WWE Identity Crisis: Small Guys vs. Big Guys
David and Goliath. It's a classic tale of the big, strong monster with menacing power and the little guy armed only with courage and heart.
As our society has evolved, there are three main types of characters people have increasingly supported: the underdog, the cool villain and the anti-hero.
The WWE has tried to capitalize on all these archetypes, sometimes succeeding and other times failing miserably. But regardless of storylines and character development, the WWE's identity crisis has never been really resolved.
As an entertainment company that focuses on making a big splash on its TV and pay-per-view programming, WWE is always trying to push the envelope, generate some controversy, challenge our perception, and leave fans wanting more. Since its inception, even with all the special effects, the focus has mostly been on their superstars.
As such, the corporate mindset, arguably the Mr. McMahon mindset, has been to employ and promote professional wrestlers that "stand out"—individuals that immediately attract our attention and perpetuate celebrity appeal. The company culture has often been to push large, "bigger than life" superstars that make us stop in our tracks.
But often, these monstrous body builders are clumsy in the ring and limited on the mic. Of course, there have been exceptions, but when fans reflect on superstars who made tremendous impacts and made a personal connection with the audience, it is often the Davids of the world that have given the company the texture it needed to survive as long as it has.
At the end of the day, size doesn't matter.
An audience—whether it be of theater, cinema, traditional sports or pro wrestling—just wants to see a good story be told. They want to care. Most fans don't care about a character just because he's seven-feet tall. Most fans don't care about a character just because he's five-feet tall. I watch The Avengers movie knowing that the super heroes will likely win. That's not why I go see the movie.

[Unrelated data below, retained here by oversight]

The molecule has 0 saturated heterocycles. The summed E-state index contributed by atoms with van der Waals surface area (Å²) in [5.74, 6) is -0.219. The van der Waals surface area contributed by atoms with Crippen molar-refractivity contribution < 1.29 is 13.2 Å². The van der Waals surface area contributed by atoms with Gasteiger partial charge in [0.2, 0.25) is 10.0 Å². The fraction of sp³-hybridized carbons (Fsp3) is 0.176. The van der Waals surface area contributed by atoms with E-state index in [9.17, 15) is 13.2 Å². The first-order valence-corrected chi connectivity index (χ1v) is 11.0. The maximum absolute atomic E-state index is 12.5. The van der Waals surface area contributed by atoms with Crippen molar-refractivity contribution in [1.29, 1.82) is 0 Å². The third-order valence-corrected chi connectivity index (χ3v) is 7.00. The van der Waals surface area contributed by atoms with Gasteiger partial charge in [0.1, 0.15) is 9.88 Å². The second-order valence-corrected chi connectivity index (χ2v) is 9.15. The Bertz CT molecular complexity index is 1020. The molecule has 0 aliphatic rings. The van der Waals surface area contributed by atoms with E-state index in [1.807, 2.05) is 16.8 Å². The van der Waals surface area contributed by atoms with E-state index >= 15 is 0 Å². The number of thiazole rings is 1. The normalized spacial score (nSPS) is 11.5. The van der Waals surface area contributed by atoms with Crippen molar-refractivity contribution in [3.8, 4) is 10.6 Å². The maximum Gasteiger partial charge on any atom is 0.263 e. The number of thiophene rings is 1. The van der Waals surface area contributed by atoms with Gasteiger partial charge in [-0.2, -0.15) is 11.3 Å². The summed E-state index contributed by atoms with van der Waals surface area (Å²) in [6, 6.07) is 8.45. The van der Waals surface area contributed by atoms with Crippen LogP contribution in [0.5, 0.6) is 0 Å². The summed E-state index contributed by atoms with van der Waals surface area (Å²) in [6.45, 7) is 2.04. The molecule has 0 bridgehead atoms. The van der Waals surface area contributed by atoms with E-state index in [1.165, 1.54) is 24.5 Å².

I go for the experience, to feel something, to temporarily escape everyday life and suspend my disbelief. Because in real life, the big, strong evil people do often win. The Davids of the world rarely come out on top. And when they do, we immortalize them. We exaggerate their accomplishments because they made us feel something, they reminded us of real strength—strength of character.
Yes, a guy like Daniel Bryan may not initially make you stop in your tracks. But that's because we've been conditioned to under-appreciate real talent.
But when a "small guy" like Chris Benoit wins the Royal Rumble as the number one entrant and eliminates the Big Show last, you remember. That's what made the Benoit tragedy so devastating—to see a former hero fall to such low depths destroyed us because it robbed us of our suspension of disbelief. We were reminded of how evil can triumph in the real world.
When Eddie Guerrero came back from his struggle with drugs to win the WWE Championship, we cheered because we saw a man, a man like us, who almost destroyed himself, come back and succeed. But alas, our hero fell to heart failure.
And there are countless other stories of heroes who stole our hearts on screen and left before their time—some under reasonable circumstances, others through tragedy, and others still through controversy.
The Davids of the world are few and far between because they often don't live long lives, they don't always get the recognition they deserve, and for some the pressure is too much and they later fail us as heroes.
But in the spotlight of their glory days, the "little guys" made us believe in something we thought rare. Maybe sometimes the good guy did win, that everyone had a story to be told.
So when I hear someone criticize superstars because of their size, I acknowledge that he simply doesn't get it. He doesn't get the fans. He doesn't understand what we want. Because such a criticism is just a lazy observation. Such a criticism is reflective of the type of people who like to take credit just because "they were there."
And if a superstar thinks that just showing up earns respect, they are sorely mistaken. It's not about the years a superstar puts in, or how big they are, or how intimidating they look. It's about what they did when they were there.
How did a superstar make us feel?
And so, the WWE continues to have this identity crisis. But I see it more as a crossroads, an opportunity to do something new. The big, strong guys have their place and they have made their contributions to the industry.
But the chants for the little guys have gotten stronger. We've seen their ability, we've glimpsed the shadows of their potential immortality. And we want more.
So have your three hours, WWE. But use them to tell us a story. A story about someone with real skill who didn't overcome the odds, but earned his rightful place because he was undeniably good. A story about someone who was truly magnificent and although he faced opposition, his glory could not be denied.
Tell me about Dolph Ziggler. Tell me about Daniel Bryan. Tell me about anyone who was challenged and said, "Prove me wrong."
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